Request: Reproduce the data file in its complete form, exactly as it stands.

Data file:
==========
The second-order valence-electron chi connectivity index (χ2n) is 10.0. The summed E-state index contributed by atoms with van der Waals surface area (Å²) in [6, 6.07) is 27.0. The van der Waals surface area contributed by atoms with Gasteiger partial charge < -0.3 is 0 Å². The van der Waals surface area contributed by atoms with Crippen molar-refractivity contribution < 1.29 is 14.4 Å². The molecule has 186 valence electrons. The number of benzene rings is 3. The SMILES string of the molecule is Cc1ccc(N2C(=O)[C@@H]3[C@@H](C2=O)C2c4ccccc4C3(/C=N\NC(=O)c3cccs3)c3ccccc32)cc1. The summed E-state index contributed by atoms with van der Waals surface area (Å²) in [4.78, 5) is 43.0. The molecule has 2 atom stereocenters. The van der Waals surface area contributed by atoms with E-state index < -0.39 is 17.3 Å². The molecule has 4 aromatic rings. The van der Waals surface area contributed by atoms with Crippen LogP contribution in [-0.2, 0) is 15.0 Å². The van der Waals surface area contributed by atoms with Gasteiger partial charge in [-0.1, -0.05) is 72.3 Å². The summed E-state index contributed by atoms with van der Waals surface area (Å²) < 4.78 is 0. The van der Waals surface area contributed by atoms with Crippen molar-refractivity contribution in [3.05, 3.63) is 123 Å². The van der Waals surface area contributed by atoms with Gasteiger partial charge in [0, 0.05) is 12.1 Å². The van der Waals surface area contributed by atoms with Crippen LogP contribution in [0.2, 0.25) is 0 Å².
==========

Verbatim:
The second-order valence-electron chi connectivity index (χ2n) is 10.0. The summed E-state index contributed by atoms with van der Waals surface area (Å²) in [6, 6.07) is 27.0. The van der Waals surface area contributed by atoms with Gasteiger partial charge < -0.3 is 0 Å². The van der Waals surface area contributed by atoms with Crippen molar-refractivity contribution < 1.29 is 14.4 Å². The molecule has 186 valence electrons. The number of benzene rings is 3. The SMILES string of the molecule is Cc1ccc(N2C(=O)[C@@H]3[C@@H](C2=O)C2c4ccccc4C3(/C=N\NC(=O)c3cccs3)c3ccccc32)cc1. The summed E-state index contributed by atoms with van der Waals surface area (Å²) in [4.78, 5) is 43.0. The molecule has 2 atom stereocenters. The van der Waals surface area contributed by atoms with E-state index < -0.39 is 17.3 Å². The molecule has 4 aromatic rings. The van der Waals surface area contributed by atoms with Crippen LogP contribution in [-0.2, 0) is 15.0 Å². The van der Waals surface area contributed by atoms with Gasteiger partial charge in [-0.1, -0.05) is 72.3 Å². The summed E-state index contributed by atoms with van der Waals surface area (Å²) < 4.78 is 0. The van der Waals surface area contributed by atoms with Crippen molar-refractivity contribution in [3.05, 3.63) is 123 Å². The van der Waals surface area contributed by atoms with Gasteiger partial charge in [0, 0.05) is 12.1 Å². The van der Waals surface area contributed by atoms with Crippen LogP contribution in [0.2, 0.25) is 0 Å².